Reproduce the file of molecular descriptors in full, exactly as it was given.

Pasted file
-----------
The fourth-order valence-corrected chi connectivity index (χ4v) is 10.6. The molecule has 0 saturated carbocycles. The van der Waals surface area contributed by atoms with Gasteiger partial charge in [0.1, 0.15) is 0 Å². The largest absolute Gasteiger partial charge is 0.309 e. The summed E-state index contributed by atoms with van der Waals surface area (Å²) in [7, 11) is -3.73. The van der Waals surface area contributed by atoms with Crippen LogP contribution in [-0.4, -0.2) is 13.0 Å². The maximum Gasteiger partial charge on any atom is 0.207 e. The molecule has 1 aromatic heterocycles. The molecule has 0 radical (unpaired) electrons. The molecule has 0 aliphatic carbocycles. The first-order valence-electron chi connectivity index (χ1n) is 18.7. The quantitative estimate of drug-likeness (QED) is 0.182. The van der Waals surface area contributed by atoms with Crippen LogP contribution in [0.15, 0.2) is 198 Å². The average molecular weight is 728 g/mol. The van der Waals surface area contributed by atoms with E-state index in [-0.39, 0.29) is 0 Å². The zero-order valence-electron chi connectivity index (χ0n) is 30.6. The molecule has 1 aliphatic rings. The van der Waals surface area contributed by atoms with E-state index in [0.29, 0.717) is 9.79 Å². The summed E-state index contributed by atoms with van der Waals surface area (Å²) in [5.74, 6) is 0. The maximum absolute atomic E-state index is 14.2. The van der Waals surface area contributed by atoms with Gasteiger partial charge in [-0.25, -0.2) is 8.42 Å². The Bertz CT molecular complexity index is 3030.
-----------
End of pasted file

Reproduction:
The fourth-order valence-corrected chi connectivity index (χ4v) is 10.6. The molecule has 0 saturated carbocycles. The van der Waals surface area contributed by atoms with Gasteiger partial charge in [0.1, 0.15) is 0 Å². The largest absolute Gasteiger partial charge is 0.309 e. The summed E-state index contributed by atoms with van der Waals surface area (Å²) in [7, 11) is -3.73. The van der Waals surface area contributed by atoms with Crippen LogP contribution in [-0.4, -0.2) is 13.0 Å². The maximum Gasteiger partial charge on any atom is 0.207 e. The molecule has 1 aromatic heterocycles. The molecule has 0 radical (unpaired) electrons. The molecule has 0 aliphatic carbocycles. The first-order valence-electron chi connectivity index (χ1n) is 18.7. The quantitative estimate of drug-likeness (QED) is 0.182. The van der Waals surface area contributed by atoms with Crippen LogP contribution in [0.15, 0.2) is 198 Å². The average molecular weight is 728 g/mol. The van der Waals surface area contributed by atoms with E-state index in [-0.39, 0.29) is 0 Å². The zero-order valence-electron chi connectivity index (χ0n) is 30.6. The molecule has 1 aliphatic rings. The van der Waals surface area contributed by atoms with E-state index in [0.29, 0.717) is 9.79 Å². The summed E-state index contributed by atoms with van der Waals surface area (Å²) in [5.74, 6) is 0. The maximum absolute atomic E-state index is 14.2. The van der Waals surface area contributed by atoms with Gasteiger partial charge in [-0.25, -0.2) is 8.42 Å². The Bertz CT molecular complexity index is 3030.